The retail banking industry is at a crossroad that is filled with both risk and opportunity when it comes to customer acquisition, customer upsell, and and customer retention. Digital transformation, security, compliance, legal and privacy challenges, dealing with limited budgets and resources, technological disruption (bitcoin and the blockchain) are all risks that a quick Google search can uncover. Some of those risks also offer opportunities as the industry responds to the changing tides of bank customer expectations to avoid disaster and emerge a champion.
Using research collected from ForeSee’s recent FXI Banking Report, below are five such trends about today’s consumers that should inform a bank’s strategy.
1. Credit Unions beat large or national banks on satisfaction
It doesn’t take a rocket scientist to figure out why many people turn to credit unions over large bank chains. In our recent FXI: Banking study, customers of credit unions were more satisfied (86, on a 100-point scale) than those who use regional banks (82 points) or national banks (80 points).
Looking at why, one big reason comes down to fees. Last year, American consumers reportedly spent $15 billion on fees such as overdrawn checking accounts or bounced checks, according to Consumer Financial Protection Bureau data. Now, that’s just part of the business for big banks, but there should be some value in making sure those customers are still happy and aware of their options.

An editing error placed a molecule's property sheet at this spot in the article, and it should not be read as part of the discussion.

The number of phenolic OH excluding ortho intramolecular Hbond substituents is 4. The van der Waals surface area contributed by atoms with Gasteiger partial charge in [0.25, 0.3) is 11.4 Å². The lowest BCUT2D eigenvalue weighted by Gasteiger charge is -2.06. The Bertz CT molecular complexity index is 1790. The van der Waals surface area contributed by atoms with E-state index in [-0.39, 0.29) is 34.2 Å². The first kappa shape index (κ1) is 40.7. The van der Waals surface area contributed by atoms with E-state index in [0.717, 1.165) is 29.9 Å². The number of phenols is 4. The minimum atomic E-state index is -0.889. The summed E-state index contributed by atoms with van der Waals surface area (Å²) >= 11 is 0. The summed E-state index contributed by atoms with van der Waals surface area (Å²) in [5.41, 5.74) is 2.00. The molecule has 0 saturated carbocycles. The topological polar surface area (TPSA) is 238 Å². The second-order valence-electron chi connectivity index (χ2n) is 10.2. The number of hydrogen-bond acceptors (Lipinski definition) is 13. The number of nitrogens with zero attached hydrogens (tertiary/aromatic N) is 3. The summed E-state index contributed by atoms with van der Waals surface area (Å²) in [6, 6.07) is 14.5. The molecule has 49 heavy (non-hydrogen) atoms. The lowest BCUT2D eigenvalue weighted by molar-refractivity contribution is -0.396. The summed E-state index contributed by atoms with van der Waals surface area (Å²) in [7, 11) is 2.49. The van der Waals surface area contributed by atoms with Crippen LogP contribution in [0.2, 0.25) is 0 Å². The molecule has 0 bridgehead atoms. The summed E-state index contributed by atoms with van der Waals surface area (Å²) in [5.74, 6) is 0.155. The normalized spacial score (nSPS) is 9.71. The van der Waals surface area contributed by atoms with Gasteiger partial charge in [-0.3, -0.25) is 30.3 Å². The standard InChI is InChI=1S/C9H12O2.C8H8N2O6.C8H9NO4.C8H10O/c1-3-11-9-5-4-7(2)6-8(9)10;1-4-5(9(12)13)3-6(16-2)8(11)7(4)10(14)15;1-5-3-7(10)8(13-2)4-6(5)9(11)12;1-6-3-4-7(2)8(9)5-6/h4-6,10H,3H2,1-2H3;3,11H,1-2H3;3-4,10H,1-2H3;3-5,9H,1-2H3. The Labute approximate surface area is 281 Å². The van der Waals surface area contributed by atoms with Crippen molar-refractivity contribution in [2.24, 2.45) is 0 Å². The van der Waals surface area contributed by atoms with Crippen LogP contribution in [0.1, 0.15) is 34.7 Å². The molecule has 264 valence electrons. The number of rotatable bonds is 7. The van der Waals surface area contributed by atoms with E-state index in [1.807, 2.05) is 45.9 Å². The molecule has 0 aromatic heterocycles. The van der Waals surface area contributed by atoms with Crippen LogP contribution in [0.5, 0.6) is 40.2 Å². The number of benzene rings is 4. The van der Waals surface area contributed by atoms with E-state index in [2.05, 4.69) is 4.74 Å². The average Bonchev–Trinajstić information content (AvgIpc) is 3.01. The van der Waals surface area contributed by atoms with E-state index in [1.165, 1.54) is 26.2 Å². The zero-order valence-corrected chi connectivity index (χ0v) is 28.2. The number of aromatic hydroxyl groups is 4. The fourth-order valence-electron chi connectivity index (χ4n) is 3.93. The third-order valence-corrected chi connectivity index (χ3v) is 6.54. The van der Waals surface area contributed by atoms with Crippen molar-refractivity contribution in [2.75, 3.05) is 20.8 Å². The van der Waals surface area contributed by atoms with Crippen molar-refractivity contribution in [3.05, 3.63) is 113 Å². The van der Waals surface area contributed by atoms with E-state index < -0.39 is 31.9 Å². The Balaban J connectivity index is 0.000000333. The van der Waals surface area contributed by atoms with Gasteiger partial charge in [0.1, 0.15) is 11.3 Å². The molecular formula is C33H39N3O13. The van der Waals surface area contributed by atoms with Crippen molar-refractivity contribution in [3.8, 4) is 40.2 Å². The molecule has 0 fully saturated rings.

2. One-fifth of consumers are keen to ditch their current bank
When singer Neil Sedaka released the now classic tune, “Breaking Up Is Hard to Do” he wasn’t singing about banks. Nonetheless, it is just as difficult to break up with a bank as it is your high school sweetheart, which is why a sizable chunk of consumers haven’t switched even if they’re highly unsatisfied with their bank.
To be more specific, 21% of people said they would switch to a different bank if the process was easier. What’s more, a quarter of consumers said the only reason they were loyal to their bank was because of the difficulties in switching. Despite there being no regulatory or legislative plans in the pipeline to simplify this process, if it were to happen it could really hurt banks that are unprepared.
This is an interesting dynamic because wherever there is freedom of choice, customers will ultimately go where they are most satisfied. Banking customers have freedom of choice, but the cost of switching is enough to present a temporary hurdle from them making a move. I say temporary because the trend across all industries is decreasing switching costs whether they want it or not, and to this banks are not immune.
3. Breakup-shmakup. Generation Z is not afraid to play the field for banks
While younger generations are branded as quick to avoid complicated experiences, Generation Z consumers don’t feel this way about banking. Thus, 20% of Gen Zers have already left their bank once for greener pastures.